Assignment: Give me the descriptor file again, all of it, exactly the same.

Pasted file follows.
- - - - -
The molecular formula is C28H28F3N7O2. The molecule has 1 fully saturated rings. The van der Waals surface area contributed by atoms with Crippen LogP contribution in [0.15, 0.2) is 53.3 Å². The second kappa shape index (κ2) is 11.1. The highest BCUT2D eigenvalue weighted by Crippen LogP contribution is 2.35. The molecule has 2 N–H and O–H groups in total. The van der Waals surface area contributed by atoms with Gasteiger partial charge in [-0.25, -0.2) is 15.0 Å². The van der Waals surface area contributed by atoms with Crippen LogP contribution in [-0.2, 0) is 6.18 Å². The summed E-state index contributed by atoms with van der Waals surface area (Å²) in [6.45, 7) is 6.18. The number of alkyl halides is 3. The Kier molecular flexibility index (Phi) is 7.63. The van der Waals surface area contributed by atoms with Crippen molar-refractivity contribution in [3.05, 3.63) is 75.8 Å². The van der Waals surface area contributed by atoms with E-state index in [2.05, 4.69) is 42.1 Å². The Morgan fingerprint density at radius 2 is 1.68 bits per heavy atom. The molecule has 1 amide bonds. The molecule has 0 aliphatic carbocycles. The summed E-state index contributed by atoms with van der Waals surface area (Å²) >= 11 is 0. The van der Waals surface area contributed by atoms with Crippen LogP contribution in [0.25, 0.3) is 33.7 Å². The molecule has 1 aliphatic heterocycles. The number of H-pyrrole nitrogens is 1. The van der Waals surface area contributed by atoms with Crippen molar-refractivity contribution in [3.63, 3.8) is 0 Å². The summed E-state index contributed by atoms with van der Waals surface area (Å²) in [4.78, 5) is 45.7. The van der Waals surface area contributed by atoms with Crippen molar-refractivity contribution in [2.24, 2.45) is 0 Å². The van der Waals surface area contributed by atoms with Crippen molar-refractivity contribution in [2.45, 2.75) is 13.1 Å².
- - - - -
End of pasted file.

The molecular formula is C28H28F3N7O2. The molecule has 1 fully saturated rings. The van der Waals surface area contributed by atoms with Crippen LogP contribution in [0.15, 0.2) is 53.3 Å². The second kappa shape index (κ2) is 11.1. The highest BCUT2D eigenvalue weighted by Crippen LogP contribution is 2.35. The molecule has 2 N–H and O–H groups in total. The van der Waals surface area contributed by atoms with Gasteiger partial charge in [-0.25, -0.2) is 15.0 Å². The van der Waals surface area contributed by atoms with Crippen LogP contribution in [-0.2, 0) is 6.18 Å². The summed E-state index contributed by atoms with van der Waals surface area (Å²) in [6.45, 7) is 6.18. The number of alkyl halides is 3. The Kier molecular flexibility index (Phi) is 7.63. The van der Waals surface area contributed by atoms with Crippen molar-refractivity contribution in [3.05, 3.63) is 75.8 Å². The van der Waals surface area contributed by atoms with E-state index in [2.05, 4.69) is 42.1 Å². The Morgan fingerprint density at radius 2 is 1.68 bits per heavy atom. The molecule has 1 amide bonds. The molecule has 0 aliphatic carbocycles. The summed E-state index contributed by atoms with van der Waals surface area (Å²) >= 11 is 0. The van der Waals surface area contributed by atoms with Crippen LogP contribution in [0.25, 0.3) is 33.7 Å². The molecule has 1 aliphatic heterocycles. The number of H-pyrrole nitrogens is 1. The van der Waals surface area contributed by atoms with Crippen molar-refractivity contribution in [3.63, 3.8) is 0 Å². The summed E-state index contributed by atoms with van der Waals surface area (Å²) in [4.78, 5) is 45.7. The van der Waals surface area contributed by atoms with Crippen molar-refractivity contribution in [2.24, 2.45) is 0 Å². The van der Waals surface area contributed by atoms with Crippen molar-refractivity contribution in [2.45, 2.75) is 13.1 Å².